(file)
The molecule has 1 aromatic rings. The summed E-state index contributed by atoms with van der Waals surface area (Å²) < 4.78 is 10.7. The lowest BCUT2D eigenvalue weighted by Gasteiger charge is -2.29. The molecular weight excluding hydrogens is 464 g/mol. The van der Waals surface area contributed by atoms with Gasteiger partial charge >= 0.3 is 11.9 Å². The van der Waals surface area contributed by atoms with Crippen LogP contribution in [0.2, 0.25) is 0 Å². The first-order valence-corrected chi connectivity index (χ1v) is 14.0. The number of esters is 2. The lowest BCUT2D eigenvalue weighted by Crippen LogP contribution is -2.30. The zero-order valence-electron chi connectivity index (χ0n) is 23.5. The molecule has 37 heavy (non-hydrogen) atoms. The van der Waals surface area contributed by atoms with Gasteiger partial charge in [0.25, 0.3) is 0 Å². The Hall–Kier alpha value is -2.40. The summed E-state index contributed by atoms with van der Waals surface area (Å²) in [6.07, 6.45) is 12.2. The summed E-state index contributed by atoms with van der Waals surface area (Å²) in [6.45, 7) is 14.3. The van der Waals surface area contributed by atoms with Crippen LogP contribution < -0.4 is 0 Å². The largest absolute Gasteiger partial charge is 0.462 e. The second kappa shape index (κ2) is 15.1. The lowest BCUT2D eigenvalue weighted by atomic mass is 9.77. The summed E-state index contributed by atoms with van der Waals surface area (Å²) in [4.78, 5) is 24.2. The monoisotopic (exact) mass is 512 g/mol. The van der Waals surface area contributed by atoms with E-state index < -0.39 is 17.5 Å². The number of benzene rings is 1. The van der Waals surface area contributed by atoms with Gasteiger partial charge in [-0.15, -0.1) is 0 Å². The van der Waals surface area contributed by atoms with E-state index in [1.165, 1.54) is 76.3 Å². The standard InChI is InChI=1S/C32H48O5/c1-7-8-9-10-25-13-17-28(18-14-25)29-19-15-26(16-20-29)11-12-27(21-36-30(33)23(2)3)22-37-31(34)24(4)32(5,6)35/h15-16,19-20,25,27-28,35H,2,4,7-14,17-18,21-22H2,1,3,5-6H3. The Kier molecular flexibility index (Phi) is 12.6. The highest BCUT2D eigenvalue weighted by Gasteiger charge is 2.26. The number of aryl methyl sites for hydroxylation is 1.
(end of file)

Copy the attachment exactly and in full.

The molecule has 1 aromatic rings. The summed E-state index contributed by atoms with van der Waals surface area (Å²) < 4.78 is 10.7. The lowest BCUT2D eigenvalue weighted by Gasteiger charge is -2.29. The molecular weight excluding hydrogens is 464 g/mol. The van der Waals surface area contributed by atoms with Gasteiger partial charge >= 0.3 is 11.9 Å². The van der Waals surface area contributed by atoms with Crippen LogP contribution in [0.2, 0.25) is 0 Å². The first-order valence-corrected chi connectivity index (χ1v) is 14.0. The number of esters is 2. The lowest BCUT2D eigenvalue weighted by Crippen LogP contribution is -2.30. The zero-order valence-electron chi connectivity index (χ0n) is 23.5. The molecule has 37 heavy (non-hydrogen) atoms. The van der Waals surface area contributed by atoms with Gasteiger partial charge in [0.25, 0.3) is 0 Å². The Hall–Kier alpha value is -2.40. The summed E-state index contributed by atoms with van der Waals surface area (Å²) in [6.07, 6.45) is 12.2. The summed E-state index contributed by atoms with van der Waals surface area (Å²) in [6.45, 7) is 14.3. The van der Waals surface area contributed by atoms with Crippen LogP contribution < -0.4 is 0 Å². The largest absolute Gasteiger partial charge is 0.462 e. The second kappa shape index (κ2) is 15.1. The lowest BCUT2D eigenvalue weighted by atomic mass is 9.77. The summed E-state index contributed by atoms with van der Waals surface area (Å²) in [4.78, 5) is 24.2. The monoisotopic (exact) mass is 512 g/mol. The van der Waals surface area contributed by atoms with E-state index < -0.39 is 17.5 Å². The number of benzene rings is 1. The van der Waals surface area contributed by atoms with Gasteiger partial charge in [-0.15, -0.1) is 0 Å². The van der Waals surface area contributed by atoms with E-state index in [1.165, 1.54) is 76.3 Å². The standard InChI is InChI=1S/C32H48O5/c1-7-8-9-10-25-13-17-28(18-14-25)29-19-15-26(16-20-29)11-12-27(21-36-30(33)23(2)3)22-37-31(34)24(4)32(5,6)35/h15-16,19-20,25,27-28,35H,2,4,7-14,17-18,21-22H2,1,3,5-6H3. The Kier molecular flexibility index (Phi) is 12.6. The highest BCUT2D eigenvalue weighted by Gasteiger charge is 2.26. The number of aryl methyl sites for hydroxylation is 1.